McNulty in LAT nails it:
The obscene cost of Broadway tickets sets up expectations that artists who are following their own instincts (rather than the marketplace's) are going to have a hard time satisfying. (Thus the remedy of celebrity casting.) I'd like to think that producers who participated in the financial folly of moving "Bloody Bloody Andrew Jackson" uptown from the Public Theater are helping to usher in a new Broadway sensibility. But I'm not sure how thrilled I would have been to cough up hundreds of dollars for orchestra seats for a show [Bengal Tiger at the Baghdad Zoo] that cost far less when it premiered at the Kirk Douglas Theatre in 2008. Those most inclined to support innovation are the least likely to be able to afford it when it transfers to Broadway, and those who can shell out the requisite C-notes without batting an eye are apt to wonder why the scenery is so lacking and the emotional journey doesn't allow for a good cry.The problem indeed is that plays that aren't suited to the mass-audience, big-theatre demands of Broadway still have to go there if they're going to garner proper recognition and financial reward to their playwrights.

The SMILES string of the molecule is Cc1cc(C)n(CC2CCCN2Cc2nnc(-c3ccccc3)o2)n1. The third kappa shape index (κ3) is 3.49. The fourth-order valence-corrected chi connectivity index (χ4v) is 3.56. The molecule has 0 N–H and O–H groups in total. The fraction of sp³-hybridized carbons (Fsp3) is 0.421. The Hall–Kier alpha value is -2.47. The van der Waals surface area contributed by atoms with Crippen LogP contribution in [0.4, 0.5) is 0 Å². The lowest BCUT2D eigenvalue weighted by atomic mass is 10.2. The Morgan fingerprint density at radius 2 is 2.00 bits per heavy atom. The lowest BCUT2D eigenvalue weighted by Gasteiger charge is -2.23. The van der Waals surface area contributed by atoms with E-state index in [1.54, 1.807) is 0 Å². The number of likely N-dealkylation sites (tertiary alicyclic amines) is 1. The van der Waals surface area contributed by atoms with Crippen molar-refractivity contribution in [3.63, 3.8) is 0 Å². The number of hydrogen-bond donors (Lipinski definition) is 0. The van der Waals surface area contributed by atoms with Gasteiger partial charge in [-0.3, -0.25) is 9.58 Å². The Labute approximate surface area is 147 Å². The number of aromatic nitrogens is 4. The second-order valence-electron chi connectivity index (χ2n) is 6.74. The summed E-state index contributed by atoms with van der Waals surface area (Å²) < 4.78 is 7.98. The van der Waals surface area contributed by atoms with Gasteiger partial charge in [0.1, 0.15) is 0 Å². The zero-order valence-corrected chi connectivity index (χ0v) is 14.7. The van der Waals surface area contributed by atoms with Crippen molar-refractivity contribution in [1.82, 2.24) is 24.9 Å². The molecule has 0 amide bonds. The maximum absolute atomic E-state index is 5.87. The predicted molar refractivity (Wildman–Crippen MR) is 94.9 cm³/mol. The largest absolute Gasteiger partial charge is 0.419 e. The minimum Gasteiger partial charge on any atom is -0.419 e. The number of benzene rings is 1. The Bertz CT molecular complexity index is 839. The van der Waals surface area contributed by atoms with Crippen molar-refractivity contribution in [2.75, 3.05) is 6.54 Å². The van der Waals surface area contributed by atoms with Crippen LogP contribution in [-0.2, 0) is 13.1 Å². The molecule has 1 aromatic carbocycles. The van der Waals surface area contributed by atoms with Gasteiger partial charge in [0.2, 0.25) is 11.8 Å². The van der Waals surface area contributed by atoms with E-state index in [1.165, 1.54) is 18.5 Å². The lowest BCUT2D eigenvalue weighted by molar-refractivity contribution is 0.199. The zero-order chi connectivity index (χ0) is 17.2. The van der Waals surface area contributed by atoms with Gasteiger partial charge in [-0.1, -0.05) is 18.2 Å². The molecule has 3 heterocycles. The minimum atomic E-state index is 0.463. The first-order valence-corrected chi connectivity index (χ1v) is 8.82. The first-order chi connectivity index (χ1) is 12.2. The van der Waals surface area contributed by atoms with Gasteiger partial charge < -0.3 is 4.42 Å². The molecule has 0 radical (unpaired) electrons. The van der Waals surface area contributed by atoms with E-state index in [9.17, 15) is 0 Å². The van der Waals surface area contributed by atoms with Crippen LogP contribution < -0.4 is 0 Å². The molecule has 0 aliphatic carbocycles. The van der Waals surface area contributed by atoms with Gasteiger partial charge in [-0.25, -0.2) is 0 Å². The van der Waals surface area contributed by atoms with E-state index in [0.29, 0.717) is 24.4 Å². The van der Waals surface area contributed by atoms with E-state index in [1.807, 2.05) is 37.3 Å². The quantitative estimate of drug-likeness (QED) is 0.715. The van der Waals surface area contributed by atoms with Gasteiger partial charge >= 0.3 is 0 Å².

Which leads to this challenge he offers:
what would really be encouraging is if our economically challenged alternative theaters — off-Broadway, the nonprofit regionals, local pocket stages everywhere — could somehow raise their game. This would offer the commercial theater more bounty to choose from and artists the opportunity to say, "Thanks, but no thanks" when big-shot producers come courting.Yes, how can the regionals and the Off-Broadway nonprofits now "raise the game"?